"Experiential retail" is a term you may have seen popping up more often in the retail industry lately. An increasing number of major brands are working it into their strategies, some in a big way. But what is experiential retail, and what events in the market are driving its growth?
Over the past several years, an increasing number of people have begun choosing online over in-person shopping. This is a trend that real estate investors became concerned about well before the coronavirus pandemic took it into hyperdrive.
And it makes sense. Online retail means a different customer experience: not having to get dressed and ready, fight traffic and crowds, wait in line to check out, or fight traffic again to get home. It also tends to offer a much wider selection of goods than what any physical retailer could reasonably carry.
To compete with that allure, a growing number of retailers are working to elevate the store experience of shopping with them so it's more memorable. Let's explore this concept of experiential retail, check out a few retail brands that have done it or are offering it right now, and see what's in it for them.
How does experiential retail work?
For many a shopper, going shopping isn't just about acquiring goods. Sometimes it's about the retail experience, too. That might mean grabbing coffee with friends or taking the family to breakfast or lunch before hitting a mall or shopping centers. Helping one another pick out clothing, home items, sporting goods, or any variety of items can be a fun way to spend a day.
By becoming an experiential retailer, a physical store takes this concept of shopping to the next level. They might offer fun ways to use the products in store, professionals who can show you how to use the products better, or special events you can learn about by interacting with the brand on social media.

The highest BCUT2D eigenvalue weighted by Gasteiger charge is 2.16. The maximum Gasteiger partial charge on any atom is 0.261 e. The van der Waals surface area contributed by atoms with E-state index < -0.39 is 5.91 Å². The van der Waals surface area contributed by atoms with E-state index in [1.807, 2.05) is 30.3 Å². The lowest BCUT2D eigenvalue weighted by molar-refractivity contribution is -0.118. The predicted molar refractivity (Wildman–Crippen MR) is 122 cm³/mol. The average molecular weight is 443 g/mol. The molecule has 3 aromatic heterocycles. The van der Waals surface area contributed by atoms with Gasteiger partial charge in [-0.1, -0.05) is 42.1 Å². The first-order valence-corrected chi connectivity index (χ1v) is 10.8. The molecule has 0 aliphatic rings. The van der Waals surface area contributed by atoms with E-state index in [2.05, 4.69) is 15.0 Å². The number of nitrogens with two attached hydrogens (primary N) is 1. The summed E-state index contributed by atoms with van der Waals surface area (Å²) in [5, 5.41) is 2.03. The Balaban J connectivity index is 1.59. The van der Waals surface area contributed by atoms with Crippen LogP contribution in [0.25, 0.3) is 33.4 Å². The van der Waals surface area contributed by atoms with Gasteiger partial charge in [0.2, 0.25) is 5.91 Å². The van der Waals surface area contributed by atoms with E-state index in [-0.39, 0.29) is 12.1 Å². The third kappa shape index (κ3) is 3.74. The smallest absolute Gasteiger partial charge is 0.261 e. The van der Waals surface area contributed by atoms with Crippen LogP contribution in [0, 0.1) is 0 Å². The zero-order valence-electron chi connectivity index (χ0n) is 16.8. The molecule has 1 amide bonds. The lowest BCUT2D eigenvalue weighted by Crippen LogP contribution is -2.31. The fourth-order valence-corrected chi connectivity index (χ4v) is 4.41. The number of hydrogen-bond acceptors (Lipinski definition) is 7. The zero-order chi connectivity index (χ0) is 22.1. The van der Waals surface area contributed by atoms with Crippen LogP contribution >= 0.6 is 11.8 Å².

The idea is to offer the customer an immersive experience that can't be duplicated online. With experiential retail, these stores are creating environments and experiences that educate and entertain the customer while making them feel more a part of the brand.
What type of space is required for experiential retail?
Athletics retailer Dick's Sporting Goods (NYSE: DKS) has gone big with the experiential retail store strategy. Its experiential concept, House of Sport, debuted in a Rochester, New York, suburb back in April. Offerings include a 17,000-square-foot turf field and running track, a batting cage, golf ball hitting bays and a putting green, and a rock-climbing wall.
And a recent report from retail analytics firm Placer.ai indicates the experiment has been a tremendous success, with weekly visits to the experiential store over 93% higher than those seen at nearby "regular" Dick's stores. Implementing experiential strategies like this can not only boost sales but raise brand awareness and loyalty, too.
But clearly, creating that type of consumer experience requires a great deal of outdoor space, something the average retail store doesn't have. Fortunately, some stores aren't letting that stop them from finding ways to take advantage of the retail space they do have available. It's also worth noting that not all retail experiences have to be available all the time.
For example, IKEA incorporated social media into an experiential retail event when the retailer held a Facebook competition with a unique prize: 100 winners were invited to spend the night in an IKEA warehouse, where they got to select their mattresses and bedding and try to get a good night's rest with the help of a sleep expert.
And TOMS Shoes didn't need much extra space at all for the virtual reality (VR) campaign the retailer ran in 2015. At that time, TOMS gave a pair of shoes to a child in need for every pair purchased. The VR campaign the company temporarily rolled out to over 30 of its stores let customers virtually experience what it would be like to arrive at a remote Peruvian village, participate in the program, and even hear from some of the people living there.
How does experiential retail benefit retailers?
Experiential retail finally gives physical stores an edge over online shopping. Many of today's shoppers are strapped for time right now, and shopping online in your PJs is just so easy. Offering not only goods for sale but also entertainment, education on how to best use the products, and real interaction with the brand is a fantastic way to compete with that draw.
They say money can't buy happiness. But research suggests that while stuff might not make people happy, spending money on experiences can. And after all this retail excitement, clicking "add to cart" when you could be having a unique experience might begin to feel a bit hollow. With experiential retail, a fun time can be had by all -- even investors in retail.